An easy way to get parents and siblings of our current students to start training is asking. However, there are a few tactics you could use before you ask to make sure they say yes. Before I share some of the strategies that I use I would like to share a story with you that helped me change my mindset with regards to this.
In the quest to conquer my fears, I decided skydiving, flying an airplane, and a ropes course were must’s. After tackling the first two, it seemed a ropes course would be a walk in the park. However, as I’m standing at the base of a tree making my way up the 30 ft. ladder I feel myself begin to sweat, my hands gripping the ladder tighter and tighter each step I take. I’m about 10 ft. from the top and I freeze. I can’t hear the instructor, I can’t hear the people on the ground cheering me on, everything goes quiet. I notice my legs are starting to shake and I think to myself “I can’t do this; I should just go back down.” NO. Running from fear is not an option. I clenched my teeth, took a deep breath and pushed my way up the ladder. I hooked myself in the first stage, and once I was off and running the rest of the course was a breeze.
I share this story because it made me realize many people when trying martial arts for the first time feel exactly the way I did when I was 10 ft. from the top. They have a fear that freezes them in their tracks. We take for granted how hard it is to step on the mat for the first time because we do it every day, multiple times per day. Because people fear failure and looking silly, they will avoid anything they think would do that, i.e. Martial Arts training. So the real question is how do you get people to get past that initial fear?
For me, rapport is the single best tool you have to get existing parents and siblings to overcome that fear and train. By talking with family members every time you see them and learning about them, they’ll begin to trust that you will keep them safe from looking silly or failing. Please understand that before I implemented any of the following ideas I worked hard at developing a strong rapport with all my families.
- Give the parents and sibling opportunities to be on the mat without obligation. Have them high five students at the end of a line. Include them in the game at the end of class. Have them hold pads for students.
- Offer self-defense classes. May is moms train free month for us, so do a women’s self-defense seminar. June is dads train free month, so try offering a weapons disarm seminar.
- Do a parent’s buddy day where the students bring mom or dad to join them in class as their buddy for the day.
Depending on the rapport you have with them, you can start asking them to train. I will always conclude a group seminar by offering a month free of training plus a uniform for anyone that would like to start now. If I’ve built rapport, I will ask someone who I know wants to train to join me at the front of the group. “Brad, here’s your FREE uniform, is Monday going to be your first class?” Brad almost can’t say no. Once I get his commitment I ask, “Who wants to join Brad on Monday?”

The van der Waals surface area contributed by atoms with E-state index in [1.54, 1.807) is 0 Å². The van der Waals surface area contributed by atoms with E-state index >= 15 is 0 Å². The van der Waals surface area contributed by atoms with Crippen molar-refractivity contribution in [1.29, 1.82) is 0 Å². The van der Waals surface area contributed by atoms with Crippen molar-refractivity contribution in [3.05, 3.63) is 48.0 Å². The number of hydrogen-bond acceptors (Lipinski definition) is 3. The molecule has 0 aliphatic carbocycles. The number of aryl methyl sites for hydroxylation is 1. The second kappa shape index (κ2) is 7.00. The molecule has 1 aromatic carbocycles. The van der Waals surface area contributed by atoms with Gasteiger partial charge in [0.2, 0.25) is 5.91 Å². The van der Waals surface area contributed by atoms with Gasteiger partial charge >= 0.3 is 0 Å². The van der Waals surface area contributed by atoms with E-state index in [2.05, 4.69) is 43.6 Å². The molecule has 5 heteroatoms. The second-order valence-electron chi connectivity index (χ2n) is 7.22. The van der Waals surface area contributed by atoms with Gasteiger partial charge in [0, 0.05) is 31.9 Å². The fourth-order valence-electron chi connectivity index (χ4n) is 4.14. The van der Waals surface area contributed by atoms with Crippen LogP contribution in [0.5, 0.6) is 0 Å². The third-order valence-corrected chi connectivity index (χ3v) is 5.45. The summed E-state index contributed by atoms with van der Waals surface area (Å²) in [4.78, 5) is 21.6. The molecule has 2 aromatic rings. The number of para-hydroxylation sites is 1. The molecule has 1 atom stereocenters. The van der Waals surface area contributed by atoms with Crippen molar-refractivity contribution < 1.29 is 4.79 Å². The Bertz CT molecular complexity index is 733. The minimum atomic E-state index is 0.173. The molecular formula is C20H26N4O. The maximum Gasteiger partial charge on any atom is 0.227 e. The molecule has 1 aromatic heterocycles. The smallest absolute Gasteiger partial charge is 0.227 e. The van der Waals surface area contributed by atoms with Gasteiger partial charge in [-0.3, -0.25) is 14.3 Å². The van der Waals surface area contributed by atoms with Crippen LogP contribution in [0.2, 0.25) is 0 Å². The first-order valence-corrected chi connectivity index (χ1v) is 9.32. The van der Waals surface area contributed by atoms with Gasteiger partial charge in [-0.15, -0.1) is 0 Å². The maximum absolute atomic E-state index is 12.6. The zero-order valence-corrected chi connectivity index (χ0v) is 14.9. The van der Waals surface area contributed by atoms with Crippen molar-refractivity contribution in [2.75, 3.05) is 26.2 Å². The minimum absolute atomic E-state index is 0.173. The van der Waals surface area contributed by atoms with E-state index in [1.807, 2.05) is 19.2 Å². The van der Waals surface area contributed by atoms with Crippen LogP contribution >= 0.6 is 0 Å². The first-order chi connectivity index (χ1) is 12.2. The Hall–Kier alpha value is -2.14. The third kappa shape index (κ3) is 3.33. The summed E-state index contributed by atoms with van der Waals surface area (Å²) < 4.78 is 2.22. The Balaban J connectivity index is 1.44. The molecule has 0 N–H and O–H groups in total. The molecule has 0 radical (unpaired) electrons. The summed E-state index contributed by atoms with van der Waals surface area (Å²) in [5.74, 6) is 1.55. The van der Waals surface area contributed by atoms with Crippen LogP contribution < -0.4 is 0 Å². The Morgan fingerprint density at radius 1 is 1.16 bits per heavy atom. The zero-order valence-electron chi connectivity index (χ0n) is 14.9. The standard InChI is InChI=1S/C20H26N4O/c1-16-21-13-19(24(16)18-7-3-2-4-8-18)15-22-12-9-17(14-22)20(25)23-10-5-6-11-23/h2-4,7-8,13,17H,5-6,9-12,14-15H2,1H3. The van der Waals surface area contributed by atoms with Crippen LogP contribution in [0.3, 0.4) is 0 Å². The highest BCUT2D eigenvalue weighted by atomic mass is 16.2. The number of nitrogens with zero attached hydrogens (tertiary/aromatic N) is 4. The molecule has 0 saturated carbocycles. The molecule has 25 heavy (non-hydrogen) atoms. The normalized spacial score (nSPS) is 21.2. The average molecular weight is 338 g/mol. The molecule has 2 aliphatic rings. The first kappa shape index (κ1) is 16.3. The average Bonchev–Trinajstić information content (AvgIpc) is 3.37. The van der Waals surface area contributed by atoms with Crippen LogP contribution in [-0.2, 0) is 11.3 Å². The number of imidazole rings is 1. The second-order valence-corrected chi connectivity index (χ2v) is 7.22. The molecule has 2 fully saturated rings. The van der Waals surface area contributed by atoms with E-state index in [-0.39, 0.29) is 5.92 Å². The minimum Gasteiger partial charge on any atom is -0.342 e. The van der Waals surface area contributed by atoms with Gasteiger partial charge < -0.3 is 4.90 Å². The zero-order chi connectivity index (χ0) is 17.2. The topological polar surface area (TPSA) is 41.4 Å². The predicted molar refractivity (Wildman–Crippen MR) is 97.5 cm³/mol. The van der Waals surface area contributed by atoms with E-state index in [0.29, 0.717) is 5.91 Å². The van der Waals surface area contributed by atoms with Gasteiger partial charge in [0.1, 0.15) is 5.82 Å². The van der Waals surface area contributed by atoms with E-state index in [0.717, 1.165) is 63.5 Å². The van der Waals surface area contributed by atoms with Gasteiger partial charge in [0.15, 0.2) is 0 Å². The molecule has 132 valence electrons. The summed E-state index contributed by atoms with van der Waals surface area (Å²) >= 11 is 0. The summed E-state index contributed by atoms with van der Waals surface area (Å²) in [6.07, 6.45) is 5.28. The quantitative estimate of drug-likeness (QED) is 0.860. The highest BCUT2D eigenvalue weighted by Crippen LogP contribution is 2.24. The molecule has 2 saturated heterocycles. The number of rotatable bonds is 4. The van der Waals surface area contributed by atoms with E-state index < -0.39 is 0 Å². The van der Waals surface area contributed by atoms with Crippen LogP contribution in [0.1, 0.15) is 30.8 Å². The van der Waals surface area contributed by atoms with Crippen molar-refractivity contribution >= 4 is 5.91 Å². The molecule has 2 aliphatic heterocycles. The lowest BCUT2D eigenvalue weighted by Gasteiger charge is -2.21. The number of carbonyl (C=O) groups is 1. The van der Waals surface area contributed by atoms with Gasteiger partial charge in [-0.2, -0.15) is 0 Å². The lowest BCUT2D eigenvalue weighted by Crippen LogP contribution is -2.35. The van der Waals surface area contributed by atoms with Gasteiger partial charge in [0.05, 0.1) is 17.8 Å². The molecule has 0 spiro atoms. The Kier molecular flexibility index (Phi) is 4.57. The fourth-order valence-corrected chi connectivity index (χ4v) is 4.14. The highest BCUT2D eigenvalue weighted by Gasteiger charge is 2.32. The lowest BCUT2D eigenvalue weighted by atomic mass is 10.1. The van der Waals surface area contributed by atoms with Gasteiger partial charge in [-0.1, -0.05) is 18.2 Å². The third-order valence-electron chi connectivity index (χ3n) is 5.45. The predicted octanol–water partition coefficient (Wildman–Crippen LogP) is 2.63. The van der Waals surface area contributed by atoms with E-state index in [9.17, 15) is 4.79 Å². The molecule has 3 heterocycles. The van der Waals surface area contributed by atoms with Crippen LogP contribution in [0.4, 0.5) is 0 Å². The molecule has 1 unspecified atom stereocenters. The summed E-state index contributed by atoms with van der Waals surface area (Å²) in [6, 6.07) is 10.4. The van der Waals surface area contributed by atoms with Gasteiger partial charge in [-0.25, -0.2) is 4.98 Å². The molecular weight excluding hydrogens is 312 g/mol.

Usually when I am speaking with a parent or sibling I ask them what they like to do? Yoga, dance, soccer, Zumba. A good question is always “What do you like to do to stay physically active?” Following up with “What can I offer to get you to try martial arts?” this forces them to think about it. Then I might follow up with “How about a FREE uniform? How about a FREE t-shirt? What if I even give you a FREE month?” If I get that person to say yes, I put a uniform in their lap ask them what day they are coming in and immediately ask the parent sitting next to them if they want the same deal. Then I put a schedule of classes in their hand and start highlighting times they can come in. Again, none of this can happen unless you or someone in your school is learning about the families and building that rapport.
In the meantime, I hope you tackle your own fears and try something new to better understand your audience. Good Luck.
Today’s blog is authored by one of our Success Coaches, Shihan Chad Shepherd. Shihan Shepherd has been training for over 20 years and teaches as the head instructor at our Roseville location.
For more tactics and effective techniques in acquiring more new students for your martial arts school, please be sure to download our free ebook "Rethinking New Student Acquisition." Click here to download.